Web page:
FORT MYERS, FLA. – The Twins play split-squad games Monday, which means half the team will remain at Hammond Stadium to face the Atlanta Braves and half the team will travel to Sarasota to battle the Baltimore Orioles. Separate rosters were posted in the Twins clubhouse Sunday to let everyone know which game they will play.

Like his teammates, José Miranda checked those rosters. But he knew it wasn't really necessary.

"I've only been in the league a year and a half," Miranda said. "Of course I'm on the road."

Travel is a central part of any ballplayer's life, but Grapefruit League games are in a category of their own — and the Twins' reality, given that Fort Myers is the southernmost spring training outpost in Florida, is among the most extreme. Minnesota will play 16 road games this spring, chartering buses from Hammond Stadium to each opponent's park on the morning of each game, departing as early as 7:30 a.m. for the longest trips.

By the time the 2024 season begins, those buses will have logged 2,612 miles round trip, or about 1,000 more miles than it would take to drive to Target Field. And all those dozens of hours spent slogging up and down Florida's busy freeways won't be shared equally. Far from it.

"Veterans get to stay home, but you know that coming in," said outfielder Matt Wallner, who has spent only 111 days in the major leagues — and has watched more than 2,000 miles of Florida scenery roll by, just in the last two springs alone. "I don't have a problem with that. I feel like it's part of getting ready for the season."

Yes, but players like Carlos Correa, Byron Buxton and Max Kepler get ready almost exclusively in Fort Myers. Except for the Twins' spring finale in Bradenton last year, after which the entire team flew to Kansas City from Tampa, Correa hasn't appeared in a spring road game since 2022 and hasn't had to travel more than an hour from camp since he was with the Houston Astros in 2020.

Kepler hasn't left Fort Myers since 2022, and Buxton's last game that required a ride of more than an hour was in 2019.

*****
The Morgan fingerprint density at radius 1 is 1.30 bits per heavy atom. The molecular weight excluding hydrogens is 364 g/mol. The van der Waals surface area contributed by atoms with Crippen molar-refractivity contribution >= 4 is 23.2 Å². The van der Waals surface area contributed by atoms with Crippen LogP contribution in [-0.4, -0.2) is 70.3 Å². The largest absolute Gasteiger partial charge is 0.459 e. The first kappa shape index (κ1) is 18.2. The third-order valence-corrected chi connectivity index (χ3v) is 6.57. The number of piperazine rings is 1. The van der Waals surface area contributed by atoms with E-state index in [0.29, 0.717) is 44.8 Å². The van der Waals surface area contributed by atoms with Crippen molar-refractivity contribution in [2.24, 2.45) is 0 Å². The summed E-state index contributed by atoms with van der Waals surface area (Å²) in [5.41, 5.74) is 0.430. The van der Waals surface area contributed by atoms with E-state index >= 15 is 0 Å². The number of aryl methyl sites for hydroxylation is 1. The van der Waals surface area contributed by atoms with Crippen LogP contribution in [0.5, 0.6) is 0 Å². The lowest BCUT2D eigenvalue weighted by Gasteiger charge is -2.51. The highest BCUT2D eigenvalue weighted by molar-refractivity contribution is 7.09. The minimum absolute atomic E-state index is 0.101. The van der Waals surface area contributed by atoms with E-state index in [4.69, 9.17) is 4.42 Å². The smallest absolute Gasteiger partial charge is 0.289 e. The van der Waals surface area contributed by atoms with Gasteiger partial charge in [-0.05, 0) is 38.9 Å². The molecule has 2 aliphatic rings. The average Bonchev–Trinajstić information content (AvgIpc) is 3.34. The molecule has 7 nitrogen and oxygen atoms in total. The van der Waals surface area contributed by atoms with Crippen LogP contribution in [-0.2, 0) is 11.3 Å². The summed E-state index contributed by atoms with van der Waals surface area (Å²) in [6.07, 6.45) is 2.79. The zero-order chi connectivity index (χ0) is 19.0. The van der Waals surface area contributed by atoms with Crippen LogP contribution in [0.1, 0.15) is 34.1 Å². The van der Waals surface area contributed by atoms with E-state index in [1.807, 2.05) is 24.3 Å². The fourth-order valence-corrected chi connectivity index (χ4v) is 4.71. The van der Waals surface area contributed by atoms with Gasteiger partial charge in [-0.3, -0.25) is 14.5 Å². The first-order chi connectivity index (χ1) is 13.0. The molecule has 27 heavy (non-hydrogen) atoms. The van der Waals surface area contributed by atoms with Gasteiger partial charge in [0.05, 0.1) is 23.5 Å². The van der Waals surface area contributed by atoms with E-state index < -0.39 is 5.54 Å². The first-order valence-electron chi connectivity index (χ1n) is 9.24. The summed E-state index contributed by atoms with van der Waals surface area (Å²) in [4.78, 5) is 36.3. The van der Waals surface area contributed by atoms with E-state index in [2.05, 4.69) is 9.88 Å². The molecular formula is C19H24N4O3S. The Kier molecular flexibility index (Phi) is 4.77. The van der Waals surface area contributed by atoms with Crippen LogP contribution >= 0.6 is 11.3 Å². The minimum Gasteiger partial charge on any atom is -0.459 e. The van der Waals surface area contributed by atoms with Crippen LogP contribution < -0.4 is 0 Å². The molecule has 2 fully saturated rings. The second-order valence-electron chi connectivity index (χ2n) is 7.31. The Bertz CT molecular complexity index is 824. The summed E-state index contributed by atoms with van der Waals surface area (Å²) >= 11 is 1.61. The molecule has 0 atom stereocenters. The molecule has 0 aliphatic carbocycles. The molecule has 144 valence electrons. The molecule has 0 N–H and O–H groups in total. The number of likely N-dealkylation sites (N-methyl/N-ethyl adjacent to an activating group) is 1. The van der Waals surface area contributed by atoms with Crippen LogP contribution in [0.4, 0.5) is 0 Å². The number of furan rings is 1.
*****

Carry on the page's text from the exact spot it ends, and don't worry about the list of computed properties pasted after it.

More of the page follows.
Miranda and rookie Austin Martin, on the other hand, have traveled 912 miles already this spring and will log another 176 on Monday — with the longest trip of the spring, 143 miles each way to the St. Louis Cardinals' camp on the Atlantic Coast side of the state, looming Tuesday.

"We take it into account as the spring goes on. A guy who's been on every trip, we'll look for ways to get him into a home game when possible," Twins manager Rocco Baldelli said. "We understand there's a fatigue factor."

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This isn't a problem in Arizona, where all 15 Cactus League teams train in greater Phoenix and the longest trip possible is 45 miles each way, or shorter than every Twins spring trip except games against the Boston Red Sox. But fatigue is a big enough factor that the Twins will send a pitcher whose turn to pitch falls on a road game to that city the night before, to avoid getting stiff on a long bus ride. Bailey Ober, for instance, spent Friday in a Clearwater hotel before facing the Philadelphia Phillies the next day.

The bus rides are predictably quiet, players say, with several trying to sleep, and some reading or watching TV on iPads. "It might be far-fetched, but I'm going to guess a few of them are on their phones a little bit," Baldelli said with a laugh, but he insists that there not be a baseball component to the drive. "It's time for them to clear their heads, to have a little quiet."

And if you've got enough seniority, you can even drive yourself to the road games, and head home as soon as you're out of the game.

"That's what I do. I put on some music and just drive," Miranda said. "The early hours can be tough. I look forward to playing more home games, but I'm happy to play wherever they want me to."